“Due process *of law*” Dep’t

Eric Holder’s claim that an secret, undefined, unreviewable Executive Branch process for deciding which American citizens to kill constitutes “due process” doesn’t pass the giggle test.

OK, I didn’t go to law school, but I get the point that legal language doesn’t mean what it says; it only means what the cases say it says.

And I’m persuaded by the argument that the web of Islamist terrorist groups attacking the U.S. resemble a wartime enemy more than they resemble a set of ordinary criminal conspiracies, and that therefore their members can be attacked as enemies rather than tried as criminals. You don’t need a court order to fight a battle.

But the Constitution still provides that “no person shall be … deprived of life, liberty, or property without due process of law.” When the Attorney General says that a mere secret executive branch decision, arrived at under unknown procedures, and of which certain selected Members of Congress are retrospectively notified, constitutes “due process,” it seems to me he’s left out the “of law” part.

At the bare minimum, there ought to be a set of officials – though I’d prefer that the group not consist only of those who serve at the pleasure of the President – making some sort of formal finding after some sort of formal hearing, with at least one official (might be a career JAG officer) charged with the responsibility for arguing against the designation, and given full access for that purpose to any and all information in the government’s possession.

Now maybe what I’ve described is close to the actual process. But it’s still not, to my non-legal eye, “due process of law” unless the process itself is explicitly authorized, either by Executive Order or (better) by statute, and that authorization, with the relevant procedures, is made public.

Do I trust the Obama Administration not to kill anyone who isn’t actually an enemy threatening deadly violence? Modulo the risk of error, yes. I’m willing to believe that Anwar al-Awlaki got what he asked for.  But that’s not the test. The test is whether the office of President contains within itself the unreviewable power to order American citizens killed, and, therefore, that if Dick Cheney had persuaded George W. Bush that some American Wikileaks supporter was a member of a “fifth column,” – or if his Minister of Spiritual Warfare persuaded President Santorum that some Unitarian was in league with Satan in his war against American institutions – that would make it lawful to send in the drones.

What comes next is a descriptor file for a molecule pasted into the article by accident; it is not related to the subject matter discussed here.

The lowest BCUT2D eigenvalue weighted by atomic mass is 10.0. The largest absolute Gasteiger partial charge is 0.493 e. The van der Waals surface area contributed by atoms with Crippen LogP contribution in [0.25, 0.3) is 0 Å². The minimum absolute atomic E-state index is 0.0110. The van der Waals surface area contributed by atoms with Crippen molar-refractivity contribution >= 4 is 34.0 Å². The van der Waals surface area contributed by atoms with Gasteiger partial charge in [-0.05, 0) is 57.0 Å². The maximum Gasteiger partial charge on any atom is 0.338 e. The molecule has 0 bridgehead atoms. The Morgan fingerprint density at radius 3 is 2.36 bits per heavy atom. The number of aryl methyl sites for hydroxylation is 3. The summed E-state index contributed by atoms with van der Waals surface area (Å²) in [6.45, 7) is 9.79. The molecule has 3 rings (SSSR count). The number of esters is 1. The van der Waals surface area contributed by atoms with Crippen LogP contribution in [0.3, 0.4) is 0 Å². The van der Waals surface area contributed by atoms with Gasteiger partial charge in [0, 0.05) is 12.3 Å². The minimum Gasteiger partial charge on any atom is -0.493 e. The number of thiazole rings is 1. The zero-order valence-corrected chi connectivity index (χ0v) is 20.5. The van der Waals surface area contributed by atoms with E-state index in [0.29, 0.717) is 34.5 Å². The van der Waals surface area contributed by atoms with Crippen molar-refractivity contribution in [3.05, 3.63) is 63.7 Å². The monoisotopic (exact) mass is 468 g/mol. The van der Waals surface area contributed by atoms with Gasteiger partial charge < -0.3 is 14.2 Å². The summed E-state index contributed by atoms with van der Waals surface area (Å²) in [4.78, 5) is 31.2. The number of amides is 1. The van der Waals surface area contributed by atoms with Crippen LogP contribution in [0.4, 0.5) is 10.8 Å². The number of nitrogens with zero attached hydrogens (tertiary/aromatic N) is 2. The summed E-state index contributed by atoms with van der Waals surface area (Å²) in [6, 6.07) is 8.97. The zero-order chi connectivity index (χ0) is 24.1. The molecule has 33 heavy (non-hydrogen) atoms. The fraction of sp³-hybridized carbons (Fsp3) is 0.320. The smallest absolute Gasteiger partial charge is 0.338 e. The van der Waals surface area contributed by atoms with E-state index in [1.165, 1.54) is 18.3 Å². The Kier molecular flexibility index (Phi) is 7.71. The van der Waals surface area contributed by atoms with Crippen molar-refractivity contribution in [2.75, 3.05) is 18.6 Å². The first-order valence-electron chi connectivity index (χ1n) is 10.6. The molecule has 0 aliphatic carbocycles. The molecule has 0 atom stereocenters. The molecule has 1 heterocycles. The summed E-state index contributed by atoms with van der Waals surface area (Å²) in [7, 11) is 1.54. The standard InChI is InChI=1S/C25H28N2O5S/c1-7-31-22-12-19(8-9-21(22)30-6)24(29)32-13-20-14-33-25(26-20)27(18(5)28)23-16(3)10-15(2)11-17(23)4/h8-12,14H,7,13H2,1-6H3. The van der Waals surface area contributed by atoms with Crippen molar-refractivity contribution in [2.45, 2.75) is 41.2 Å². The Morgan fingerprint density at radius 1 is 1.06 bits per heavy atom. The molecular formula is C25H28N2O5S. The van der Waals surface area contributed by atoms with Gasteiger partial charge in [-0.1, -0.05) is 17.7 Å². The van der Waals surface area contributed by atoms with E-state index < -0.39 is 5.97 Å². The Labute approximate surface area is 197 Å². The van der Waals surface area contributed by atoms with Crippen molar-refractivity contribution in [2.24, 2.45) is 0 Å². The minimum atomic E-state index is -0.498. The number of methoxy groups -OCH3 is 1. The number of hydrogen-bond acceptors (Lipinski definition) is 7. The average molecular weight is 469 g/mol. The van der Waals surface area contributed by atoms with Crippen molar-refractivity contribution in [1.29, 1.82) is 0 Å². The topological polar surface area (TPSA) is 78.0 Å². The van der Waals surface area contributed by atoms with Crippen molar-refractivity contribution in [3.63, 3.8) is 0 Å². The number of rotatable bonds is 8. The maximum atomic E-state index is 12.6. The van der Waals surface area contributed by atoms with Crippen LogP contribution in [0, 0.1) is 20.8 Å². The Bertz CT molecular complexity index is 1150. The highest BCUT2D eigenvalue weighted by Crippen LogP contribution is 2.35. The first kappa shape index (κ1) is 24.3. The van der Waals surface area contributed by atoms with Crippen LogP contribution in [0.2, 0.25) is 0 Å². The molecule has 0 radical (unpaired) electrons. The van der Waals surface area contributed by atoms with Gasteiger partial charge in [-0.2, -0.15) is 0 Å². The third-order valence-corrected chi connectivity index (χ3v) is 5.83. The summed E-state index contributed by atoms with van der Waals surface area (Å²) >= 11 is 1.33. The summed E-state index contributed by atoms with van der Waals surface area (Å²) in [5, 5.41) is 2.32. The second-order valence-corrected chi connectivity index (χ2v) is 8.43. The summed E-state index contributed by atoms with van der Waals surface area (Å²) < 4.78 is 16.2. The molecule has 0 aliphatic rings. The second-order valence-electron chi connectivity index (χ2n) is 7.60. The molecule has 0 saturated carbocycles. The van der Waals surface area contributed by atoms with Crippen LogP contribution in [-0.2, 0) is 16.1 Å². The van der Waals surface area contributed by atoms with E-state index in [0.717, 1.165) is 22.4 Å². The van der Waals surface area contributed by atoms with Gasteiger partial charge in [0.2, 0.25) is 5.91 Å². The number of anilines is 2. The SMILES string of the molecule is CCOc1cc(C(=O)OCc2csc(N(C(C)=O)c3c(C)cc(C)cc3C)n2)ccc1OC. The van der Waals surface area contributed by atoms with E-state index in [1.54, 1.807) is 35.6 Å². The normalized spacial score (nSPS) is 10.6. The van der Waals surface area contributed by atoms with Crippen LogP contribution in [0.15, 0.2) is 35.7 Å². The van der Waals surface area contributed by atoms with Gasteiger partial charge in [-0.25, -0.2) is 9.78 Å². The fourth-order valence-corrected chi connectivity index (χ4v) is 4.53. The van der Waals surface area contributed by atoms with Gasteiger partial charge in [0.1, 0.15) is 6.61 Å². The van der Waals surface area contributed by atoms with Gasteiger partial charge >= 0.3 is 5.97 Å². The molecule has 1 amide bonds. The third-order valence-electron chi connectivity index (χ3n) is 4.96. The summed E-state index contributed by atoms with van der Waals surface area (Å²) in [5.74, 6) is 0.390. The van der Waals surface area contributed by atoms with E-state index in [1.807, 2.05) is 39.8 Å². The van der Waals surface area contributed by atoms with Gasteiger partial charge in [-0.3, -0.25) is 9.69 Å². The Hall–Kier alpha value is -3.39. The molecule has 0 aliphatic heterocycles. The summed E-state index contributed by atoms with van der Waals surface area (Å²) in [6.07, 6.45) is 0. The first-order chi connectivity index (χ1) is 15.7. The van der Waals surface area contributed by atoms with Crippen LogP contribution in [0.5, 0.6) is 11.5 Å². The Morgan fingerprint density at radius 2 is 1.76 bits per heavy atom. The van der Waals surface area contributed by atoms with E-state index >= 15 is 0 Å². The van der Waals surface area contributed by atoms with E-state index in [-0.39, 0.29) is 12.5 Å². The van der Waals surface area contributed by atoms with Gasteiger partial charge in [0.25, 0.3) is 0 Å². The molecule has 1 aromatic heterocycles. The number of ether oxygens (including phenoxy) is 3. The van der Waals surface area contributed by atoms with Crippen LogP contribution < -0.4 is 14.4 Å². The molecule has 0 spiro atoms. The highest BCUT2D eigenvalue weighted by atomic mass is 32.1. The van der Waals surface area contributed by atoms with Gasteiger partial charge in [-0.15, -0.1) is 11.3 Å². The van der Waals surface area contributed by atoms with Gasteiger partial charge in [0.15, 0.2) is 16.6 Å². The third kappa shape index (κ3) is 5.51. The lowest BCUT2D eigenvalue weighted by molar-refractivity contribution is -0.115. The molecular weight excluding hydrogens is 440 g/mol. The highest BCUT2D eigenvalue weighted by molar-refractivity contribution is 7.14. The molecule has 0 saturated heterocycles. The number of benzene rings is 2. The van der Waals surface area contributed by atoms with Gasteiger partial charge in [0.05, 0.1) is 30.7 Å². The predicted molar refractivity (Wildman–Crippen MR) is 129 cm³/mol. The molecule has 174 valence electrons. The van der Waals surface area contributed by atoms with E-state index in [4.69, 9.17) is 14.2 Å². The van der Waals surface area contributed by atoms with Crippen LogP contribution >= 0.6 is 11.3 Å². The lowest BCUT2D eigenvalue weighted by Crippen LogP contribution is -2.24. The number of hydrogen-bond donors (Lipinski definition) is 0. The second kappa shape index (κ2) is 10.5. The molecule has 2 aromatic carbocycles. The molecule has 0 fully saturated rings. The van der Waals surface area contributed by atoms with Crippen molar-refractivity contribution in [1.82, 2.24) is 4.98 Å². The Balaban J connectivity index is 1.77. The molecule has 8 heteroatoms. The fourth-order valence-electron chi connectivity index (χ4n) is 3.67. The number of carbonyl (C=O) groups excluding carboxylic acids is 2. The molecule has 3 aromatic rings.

The Constitution does provide for the case of an American citizen who levies war on the United States, or adheres to their enemies.  That’s the definition of treason.  And the Constitution provides that a conviction of treason requires the testimony of two witnesses, or confession in open court.  Now that’s “due process of law.” The Attorney General’s version is, at best, a due-process-of-law-flavored drink mix.

 

 

 

Author: Mark Kleiman

Professor of Public Policy at the NYU Marron Institute for Urban Management and editor of the Journal of Drug Policy Analysis. Teaches about the methods of policy analysis about drug abuse control and crime control policy, working out the implications of two principles: that swift and certain sanctions don't have to be severe to be effective, and that well-designed threats usually don't have to be carried out. Books: Drugs and Drug Policy: What Everyone Needs to Know (with Jonathan Caulkins and Angela Hawken) When Brute Force Fails: How to Have Less Crime and Less Punishment (Princeton, 2009; named one of the "books of the year" by The Economist Against Excess: Drug Policy for Results (Basic, 1993) Marijuana: Costs of Abuse, Costs of Control (Greenwood, 1989) UCLA Homepage Curriculum Vitae Contact: Markarkleiman-at-gmail.com

34 thoughts on ““Due process *of law*” Dep’t”

  1. Another approach would be to strip the likes of Anwar al-Awlaki of their citizenship by legislation.
    That gets round the objection to executive murder of US citizens. However, most of the world’s population, including me, are not US citizens. I strongly object to the US Government’s claiming the right to kill me if it thinks I’m a threat, for instance by “associating with” al-Qaeda.

    1. The Constitution doesn’t allow citizenship to be revoked by legislation. It forbids bills of attainder, and it also provides that every person born or naturalized in the United States is a citizen.